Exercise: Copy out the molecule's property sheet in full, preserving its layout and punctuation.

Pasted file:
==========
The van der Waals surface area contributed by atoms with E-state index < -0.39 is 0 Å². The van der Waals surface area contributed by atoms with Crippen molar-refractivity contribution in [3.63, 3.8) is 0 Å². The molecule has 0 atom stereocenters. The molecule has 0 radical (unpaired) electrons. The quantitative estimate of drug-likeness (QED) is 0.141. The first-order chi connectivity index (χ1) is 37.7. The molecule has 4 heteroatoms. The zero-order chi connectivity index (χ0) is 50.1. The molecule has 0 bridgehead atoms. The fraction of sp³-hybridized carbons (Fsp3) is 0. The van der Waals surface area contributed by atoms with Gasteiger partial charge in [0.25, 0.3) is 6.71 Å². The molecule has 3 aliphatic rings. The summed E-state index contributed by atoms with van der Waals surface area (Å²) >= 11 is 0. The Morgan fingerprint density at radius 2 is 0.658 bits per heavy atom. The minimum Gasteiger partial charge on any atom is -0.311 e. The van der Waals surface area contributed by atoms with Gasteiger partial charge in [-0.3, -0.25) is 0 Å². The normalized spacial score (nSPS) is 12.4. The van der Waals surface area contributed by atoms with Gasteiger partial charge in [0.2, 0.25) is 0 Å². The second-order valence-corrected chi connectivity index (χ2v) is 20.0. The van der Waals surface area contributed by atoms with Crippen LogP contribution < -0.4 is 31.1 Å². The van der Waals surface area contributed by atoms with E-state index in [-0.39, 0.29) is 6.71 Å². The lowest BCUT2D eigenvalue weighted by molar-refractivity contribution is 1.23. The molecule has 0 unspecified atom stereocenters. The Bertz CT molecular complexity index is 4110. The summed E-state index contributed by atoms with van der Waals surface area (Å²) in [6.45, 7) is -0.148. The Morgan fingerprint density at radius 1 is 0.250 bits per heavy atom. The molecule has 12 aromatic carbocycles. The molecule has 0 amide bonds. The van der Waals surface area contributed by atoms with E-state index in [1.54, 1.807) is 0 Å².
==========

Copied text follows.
The van der Waals surface area contributed by atoms with E-state index < -0.39 is 0 Å². The van der Waals surface area contributed by atoms with Crippen molar-refractivity contribution in [3.63, 3.8) is 0 Å². The molecule has 0 atom stereocenters. The molecule has 0 radical (unpaired) electrons. The quantitative estimate of drug-likeness (QED) is 0.141. The first-order chi connectivity index (χ1) is 37.7. The molecule has 4 heteroatoms. The zero-order chi connectivity index (χ0) is 50.1. The molecule has 0 bridgehead atoms. The fraction of sp³-hybridized carbons (Fsp3) is 0. The van der Waals surface area contributed by atoms with Gasteiger partial charge in [0.25, 0.3) is 6.71 Å². The molecule has 3 aliphatic rings. The summed E-state index contributed by atoms with van der Waals surface area (Å²) >= 11 is 0. The Morgan fingerprint density at radius 2 is 0.658 bits per heavy atom. The minimum Gasteiger partial charge on any atom is -0.311 e. The van der Waals surface area contributed by atoms with Gasteiger partial charge in [-0.3, -0.25) is 0 Å². The normalized spacial score (nSPS) is 12.4. The van der Waals surface area contributed by atoms with Gasteiger partial charge in [0.2, 0.25) is 0 Å². The second-order valence-corrected chi connectivity index (χ2v) is 20.0. The van der Waals surface area contributed by atoms with Crippen LogP contribution < -0.4 is 31.1 Å². The van der Waals surface area contributed by atoms with E-state index in [-0.39, 0.29) is 6.71 Å². The lowest BCUT2D eigenvalue weighted by molar-refractivity contribution is 1.23. The molecule has 0 unspecified atom stereocenters. The Bertz CT molecular complexity index is 4110. The summed E-state index contributed by atoms with van der Waals surface area (Å²) in [6.45, 7) is -0.148. The Morgan fingerprint density at radius 1 is 0.250 bits per heavy atom. The molecule has 12 aromatic carbocycles. The molecule has 0 amide bonds. The van der Waals surface area contributed by atoms with E-state index in [1.54, 1.807) is 0 Å².